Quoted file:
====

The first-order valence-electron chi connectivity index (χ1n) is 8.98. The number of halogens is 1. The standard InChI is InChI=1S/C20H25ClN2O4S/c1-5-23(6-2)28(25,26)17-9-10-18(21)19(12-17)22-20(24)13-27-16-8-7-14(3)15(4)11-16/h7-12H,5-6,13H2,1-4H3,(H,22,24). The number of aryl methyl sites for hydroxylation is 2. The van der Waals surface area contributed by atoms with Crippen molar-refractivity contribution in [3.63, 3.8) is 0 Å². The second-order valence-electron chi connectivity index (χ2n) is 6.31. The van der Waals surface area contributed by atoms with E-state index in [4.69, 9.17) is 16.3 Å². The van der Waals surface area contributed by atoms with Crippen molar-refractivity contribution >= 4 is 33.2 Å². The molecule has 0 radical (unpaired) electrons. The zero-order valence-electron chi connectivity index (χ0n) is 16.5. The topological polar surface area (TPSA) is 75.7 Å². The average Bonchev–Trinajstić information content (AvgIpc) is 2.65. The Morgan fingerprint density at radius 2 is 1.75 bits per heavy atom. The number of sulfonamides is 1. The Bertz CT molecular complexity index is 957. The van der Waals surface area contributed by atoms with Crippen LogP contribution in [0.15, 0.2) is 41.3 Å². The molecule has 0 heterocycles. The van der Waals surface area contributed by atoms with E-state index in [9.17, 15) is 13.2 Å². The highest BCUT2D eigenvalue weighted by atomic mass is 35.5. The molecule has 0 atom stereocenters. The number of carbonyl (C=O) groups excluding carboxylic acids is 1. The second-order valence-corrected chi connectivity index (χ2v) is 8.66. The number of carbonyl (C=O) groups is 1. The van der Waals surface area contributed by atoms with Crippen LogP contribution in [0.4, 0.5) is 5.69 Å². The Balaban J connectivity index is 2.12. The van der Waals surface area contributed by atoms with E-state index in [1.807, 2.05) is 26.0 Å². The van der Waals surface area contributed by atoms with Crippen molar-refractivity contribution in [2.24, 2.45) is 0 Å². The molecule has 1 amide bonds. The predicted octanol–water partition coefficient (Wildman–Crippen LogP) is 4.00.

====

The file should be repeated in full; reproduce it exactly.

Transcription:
The first-order valence-electron chi connectivity index (χ1n) is 8.98. The number of halogens is 1. The standard InChI is InChI=1S/C20H25ClN2O4S/c1-5-23(6-2)28(25,26)17-9-10-18(21)19(12-17)22-20(24)13-27-16-8-7-14(3)15(4)11-16/h7-12H,5-6,13H2,1-4H3,(H,22,24). The number of aryl methyl sites for hydroxylation is 2. The van der Waals surface area contributed by atoms with Crippen molar-refractivity contribution in [3.63, 3.8) is 0 Å². The second-order valence-electron chi connectivity index (χ2n) is 6.31. The van der Waals surface area contributed by atoms with E-state index in [4.69, 9.17) is 16.3 Å². The van der Waals surface area contributed by atoms with Crippen molar-refractivity contribution >= 4 is 33.2 Å². The molecule has 0 radical (unpaired) electrons. The zero-order valence-electron chi connectivity index (χ0n) is 16.5. The topological polar surface area (TPSA) is 75.7 Å². The average Bonchev–Trinajstić information content (AvgIpc) is 2.65. The Morgan fingerprint density at radius 2 is 1.75 bits per heavy atom. The number of sulfonamides is 1. The Bertz CT molecular complexity index is 957. The van der Waals surface area contributed by atoms with Crippen LogP contribution in [0.15, 0.2) is 41.3 Å². The molecule has 0 heterocycles. The van der Waals surface area contributed by atoms with E-state index in [9.17, 15) is 13.2 Å². The highest BCUT2D eigenvalue weighted by atomic mass is 35.5. The molecule has 0 atom stereocenters. The number of carbonyl (C=O) groups excluding carboxylic acids is 1. The second-order valence-corrected chi connectivity index (χ2v) is 8.66. The number of carbonyl (C=O) groups is 1. The van der Waals surface area contributed by atoms with Crippen LogP contribution in [0.4, 0.5) is 5.69 Å². The Balaban J connectivity index is 2.12. The van der Waals surface area contributed by atoms with E-state index in [1.807, 2.05) is 26.0 Å². The van der Waals surface area contributed by atoms with Crippen molar-refractivity contribution in [2.24, 2.45) is 0 Å². The molecule has 1 amide bonds. The predicted octanol–water partition coefficient (Wildman–Crippen LogP) is 4.00.